6. Wireshark
            7. Scapy
        3. Static analysis
          1. Software Component Analysis (SCA)
            1. Tools include:
              1. npm-audit
              2. bundler
              3. OWASP dependency-check
          2. Static Application Security Testing (SAST) or Source Code Analysis Tools
            1. Tools include:
              1. SonarQube
              2. Bandit
              3. Brakeman
        4. Dynamic Analysis
          1. For example, perform input injection on running software.
            1. Tools include:
              1. Charles Proxy
              2. MITM proxy
              3. Burp Suite
              4. ZAP
              5. Scapy
        5. DDoS and performance testing
          1. Empirical analysis of network performance under artificial or malicious load
            1. Throughput
            2. Latency
            3. Packet loss
            4. Jitter

            Tools include:

            1. Hping
        6. Fuzzing
          1. Dynamic analysis technique to provide random, invalid, and unexpected inputs to a running software program or service
            1. Example tools:
              1. BooFuzz
              2. AFL
              3. Scapy
    2. You must identify OTS software and SOUP incorporated in your device and related systems, and you must perform a vulnerability assessment of it.
    3. You must create a Software Bill of Materials (SBOM).
      1. You should determine software vulnerabilities using the NIST National Vulnerability Database.
  4. Cybersecurity Monitoring
    1. You must implement audit and logging capabilities in your devices and related systems.
      1. Auditing and logging functionality include detecting, monitoring, logging, and alerting.
      2. Depending on your architecture, for example, a cloud-based backend, you may use standard IDS, IPS, and SEIM solutions to meet the requirement.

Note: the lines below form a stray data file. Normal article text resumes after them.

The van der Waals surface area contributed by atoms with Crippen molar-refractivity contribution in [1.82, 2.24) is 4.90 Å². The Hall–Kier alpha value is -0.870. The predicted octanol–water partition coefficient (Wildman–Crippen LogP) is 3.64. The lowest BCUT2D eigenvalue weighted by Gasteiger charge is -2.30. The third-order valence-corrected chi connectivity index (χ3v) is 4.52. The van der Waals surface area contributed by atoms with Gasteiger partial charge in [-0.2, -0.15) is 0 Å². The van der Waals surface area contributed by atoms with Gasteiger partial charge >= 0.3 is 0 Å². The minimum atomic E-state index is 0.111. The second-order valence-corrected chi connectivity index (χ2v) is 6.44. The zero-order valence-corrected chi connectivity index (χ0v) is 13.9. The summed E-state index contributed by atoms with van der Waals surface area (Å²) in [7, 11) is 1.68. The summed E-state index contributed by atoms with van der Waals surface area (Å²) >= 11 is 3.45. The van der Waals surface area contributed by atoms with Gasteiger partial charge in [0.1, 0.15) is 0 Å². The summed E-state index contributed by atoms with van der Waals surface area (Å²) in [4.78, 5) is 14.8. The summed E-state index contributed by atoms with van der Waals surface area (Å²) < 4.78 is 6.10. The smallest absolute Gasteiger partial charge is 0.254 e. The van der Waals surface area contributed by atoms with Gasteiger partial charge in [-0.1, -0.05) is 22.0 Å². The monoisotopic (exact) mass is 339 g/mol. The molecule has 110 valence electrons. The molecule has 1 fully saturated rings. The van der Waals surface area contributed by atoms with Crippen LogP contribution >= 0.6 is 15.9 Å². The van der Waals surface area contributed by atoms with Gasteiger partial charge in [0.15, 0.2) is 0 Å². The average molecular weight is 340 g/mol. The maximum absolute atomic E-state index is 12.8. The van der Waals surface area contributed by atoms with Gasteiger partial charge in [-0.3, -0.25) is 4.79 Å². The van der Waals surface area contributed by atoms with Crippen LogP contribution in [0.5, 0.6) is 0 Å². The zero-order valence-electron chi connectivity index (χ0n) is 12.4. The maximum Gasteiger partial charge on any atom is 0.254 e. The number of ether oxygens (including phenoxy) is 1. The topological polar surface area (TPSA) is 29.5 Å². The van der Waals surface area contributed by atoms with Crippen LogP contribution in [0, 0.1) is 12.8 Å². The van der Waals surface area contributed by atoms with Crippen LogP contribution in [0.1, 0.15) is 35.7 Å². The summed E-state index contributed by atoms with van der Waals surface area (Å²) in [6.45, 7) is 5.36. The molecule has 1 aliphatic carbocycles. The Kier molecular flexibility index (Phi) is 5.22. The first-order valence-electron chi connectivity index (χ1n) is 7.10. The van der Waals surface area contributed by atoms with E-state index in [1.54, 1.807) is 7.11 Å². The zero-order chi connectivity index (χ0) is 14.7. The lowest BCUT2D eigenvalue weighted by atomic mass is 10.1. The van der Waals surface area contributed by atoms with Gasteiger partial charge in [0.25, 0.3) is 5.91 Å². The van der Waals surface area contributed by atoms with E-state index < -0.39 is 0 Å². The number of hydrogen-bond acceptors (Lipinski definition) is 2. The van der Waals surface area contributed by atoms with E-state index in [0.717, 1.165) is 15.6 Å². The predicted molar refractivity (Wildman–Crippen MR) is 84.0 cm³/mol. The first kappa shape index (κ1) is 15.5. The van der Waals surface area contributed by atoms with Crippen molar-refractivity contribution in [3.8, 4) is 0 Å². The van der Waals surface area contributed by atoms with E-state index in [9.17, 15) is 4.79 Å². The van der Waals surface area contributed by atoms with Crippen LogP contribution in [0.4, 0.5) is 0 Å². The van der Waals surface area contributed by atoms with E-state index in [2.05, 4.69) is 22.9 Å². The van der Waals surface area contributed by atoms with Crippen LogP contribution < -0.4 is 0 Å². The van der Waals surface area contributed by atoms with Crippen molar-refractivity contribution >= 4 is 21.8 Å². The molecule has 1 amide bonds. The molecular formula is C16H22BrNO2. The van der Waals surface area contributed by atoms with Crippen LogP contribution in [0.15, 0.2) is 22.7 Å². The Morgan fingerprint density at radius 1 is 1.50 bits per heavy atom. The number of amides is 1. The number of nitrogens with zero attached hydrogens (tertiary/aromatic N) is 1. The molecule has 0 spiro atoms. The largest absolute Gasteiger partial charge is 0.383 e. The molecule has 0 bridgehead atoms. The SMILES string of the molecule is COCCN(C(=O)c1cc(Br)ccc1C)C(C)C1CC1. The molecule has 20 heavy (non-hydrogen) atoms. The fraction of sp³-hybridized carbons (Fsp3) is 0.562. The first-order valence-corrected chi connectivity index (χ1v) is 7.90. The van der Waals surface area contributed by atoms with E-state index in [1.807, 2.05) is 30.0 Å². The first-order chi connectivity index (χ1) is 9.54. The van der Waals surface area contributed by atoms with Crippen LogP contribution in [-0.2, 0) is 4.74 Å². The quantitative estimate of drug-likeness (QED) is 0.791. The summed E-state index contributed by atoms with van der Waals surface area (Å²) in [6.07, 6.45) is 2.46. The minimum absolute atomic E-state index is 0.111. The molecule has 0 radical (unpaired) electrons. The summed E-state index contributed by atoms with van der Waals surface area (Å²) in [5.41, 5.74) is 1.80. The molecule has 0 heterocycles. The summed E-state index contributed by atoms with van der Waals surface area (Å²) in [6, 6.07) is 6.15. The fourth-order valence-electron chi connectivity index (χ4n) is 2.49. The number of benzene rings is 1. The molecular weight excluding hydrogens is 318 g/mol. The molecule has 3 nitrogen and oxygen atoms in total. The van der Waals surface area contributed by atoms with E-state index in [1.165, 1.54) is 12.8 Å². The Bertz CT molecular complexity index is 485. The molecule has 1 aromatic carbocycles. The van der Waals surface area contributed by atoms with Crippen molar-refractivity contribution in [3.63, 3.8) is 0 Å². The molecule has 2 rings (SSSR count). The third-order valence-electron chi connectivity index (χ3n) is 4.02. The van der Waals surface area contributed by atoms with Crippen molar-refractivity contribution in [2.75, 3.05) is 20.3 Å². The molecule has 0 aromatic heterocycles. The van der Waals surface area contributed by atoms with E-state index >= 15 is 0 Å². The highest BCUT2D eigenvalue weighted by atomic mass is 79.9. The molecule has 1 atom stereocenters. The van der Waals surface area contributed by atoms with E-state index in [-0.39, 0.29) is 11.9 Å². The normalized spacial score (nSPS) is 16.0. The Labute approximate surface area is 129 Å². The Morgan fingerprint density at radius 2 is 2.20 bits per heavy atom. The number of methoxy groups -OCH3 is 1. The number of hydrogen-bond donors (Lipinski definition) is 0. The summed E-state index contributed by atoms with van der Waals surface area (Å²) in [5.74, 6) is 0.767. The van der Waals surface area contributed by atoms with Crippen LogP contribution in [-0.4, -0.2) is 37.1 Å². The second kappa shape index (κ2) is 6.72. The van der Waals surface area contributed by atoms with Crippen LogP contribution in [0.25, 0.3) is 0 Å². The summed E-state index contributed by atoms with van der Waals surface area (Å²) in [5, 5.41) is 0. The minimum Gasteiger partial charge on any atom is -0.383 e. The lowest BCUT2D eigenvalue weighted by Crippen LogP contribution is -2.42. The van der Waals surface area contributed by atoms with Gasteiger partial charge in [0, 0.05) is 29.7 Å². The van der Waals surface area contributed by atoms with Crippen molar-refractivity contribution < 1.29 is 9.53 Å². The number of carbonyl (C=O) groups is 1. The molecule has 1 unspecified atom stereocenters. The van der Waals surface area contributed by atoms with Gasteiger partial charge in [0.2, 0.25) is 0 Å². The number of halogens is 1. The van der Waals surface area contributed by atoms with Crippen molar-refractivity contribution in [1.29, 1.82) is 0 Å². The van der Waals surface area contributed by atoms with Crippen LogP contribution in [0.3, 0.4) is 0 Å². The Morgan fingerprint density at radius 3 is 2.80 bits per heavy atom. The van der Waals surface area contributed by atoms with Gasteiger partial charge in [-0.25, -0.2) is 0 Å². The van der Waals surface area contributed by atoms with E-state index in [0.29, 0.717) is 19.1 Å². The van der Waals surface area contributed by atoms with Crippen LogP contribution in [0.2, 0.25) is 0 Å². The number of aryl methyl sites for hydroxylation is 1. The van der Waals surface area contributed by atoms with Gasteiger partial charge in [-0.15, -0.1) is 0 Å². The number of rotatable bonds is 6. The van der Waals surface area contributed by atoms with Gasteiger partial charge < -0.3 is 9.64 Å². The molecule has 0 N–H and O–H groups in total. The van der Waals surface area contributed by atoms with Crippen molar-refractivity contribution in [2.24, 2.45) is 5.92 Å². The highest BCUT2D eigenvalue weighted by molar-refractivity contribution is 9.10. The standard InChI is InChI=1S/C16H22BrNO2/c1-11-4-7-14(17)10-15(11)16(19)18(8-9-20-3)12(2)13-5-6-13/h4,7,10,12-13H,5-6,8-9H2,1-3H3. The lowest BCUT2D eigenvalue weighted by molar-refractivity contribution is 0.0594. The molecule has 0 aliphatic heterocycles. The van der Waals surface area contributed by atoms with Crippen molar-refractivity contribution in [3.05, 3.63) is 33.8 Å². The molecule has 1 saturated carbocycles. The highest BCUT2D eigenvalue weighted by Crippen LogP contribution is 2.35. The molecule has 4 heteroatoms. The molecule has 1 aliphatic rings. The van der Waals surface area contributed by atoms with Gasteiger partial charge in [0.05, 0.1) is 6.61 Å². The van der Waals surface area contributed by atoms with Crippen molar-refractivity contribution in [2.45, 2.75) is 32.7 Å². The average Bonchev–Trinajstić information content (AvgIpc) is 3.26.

5. Cybersecurity Plan
    1. You must create a plan that describes your overall cybersecurity approach.
      1. This approach must incorporate the threat model, cybersecurity risk assessment, and testing procedures above.
      2. This approach must also include a process and procedures for:
        1. Continuous software vulnerability analysis
        2. Incident response to a vulnerability or compromise
        3. Software patching and updating
  6. Device Configuration and Deployment
    1. You must set your device's default configuration to the most robust security setting.
      1. For example, a firewall may be enabled that blocks all ports except for those running services. Only TLS 1.3 is enabled. MFA is required to authenticate users accessing services external but integrated with the device, etc.
    2. You must also clearly label and inform your device's users on operating and configuring their device based on cybersecurity best practices.
      1. For example, make it clear that disabling the firewall creates severe risks for your device. Allowing TLS 1.0 compromises the integrity and confidentiality of your network-based communication. Password-only authentication is susceptible to phishing and brute-force attacks, etc.
      2. In many cases, you may forgo allowing your end-user to reduce security. In our experience, there is a lot of concern around this approach from MDMs.

    3. The FDA outlines this requirement and advises how to perform it in the following resources:
      1. Content of Premarket Submission for Management of Cybersecurity in Medical Devices
  7. Cryptography, Risk Assessment, and Software Generally
    1. Risk assess known vulnerabilities for OTS software and SOUPs and provide a rationale if you decide not to update immediately.
    2. Use TLS 1.3 or TLS 1.2 with cipher suites that use authenticated encryption with associated data (AEAD) for bulk encryption.
      1. See RFC 8446.
    3. Digitally sign and verify software updates using FIPS 140-3 approved algorithms such as ECDSA.
      1. See FIPS 140-3
      2. See NIST SP 800-140C
    4. Enforce access controls (authentication and authorization) server-side.
    5. Risk assess cloud services regarding access control, security configuration (e.g., encryption at rest and transit), etc. Don't assume that using a third-party cloud provider is good enough.
    6. Enable encryption at rest wherever possible.
    7. Apply and enforce the principle of least privilege.
    8. Use hardware security modules and critical management services on the backend where
    9. Do not hardcode any password, credential, secret, API key, etc.

To summarize, the MDM must create processes and procedures memorialized in the cybersecurity plan. As a part of that plan, you must describe your threat modeling, cybersecurity risk assessment, and cybersecurity testing process. Then, you must execute these processes when developing and assessing your device. Lastly, you must provide this information and the testing results in your formal submissions to the FDA, regardless of whether it’s a Pre-Sub, 510(k), or PMA.

Our advice–be clear, consistent, and concise when describing your cybersecurity. Perform testing and provide the results as evidence that support your position that your device and its related systems are secure.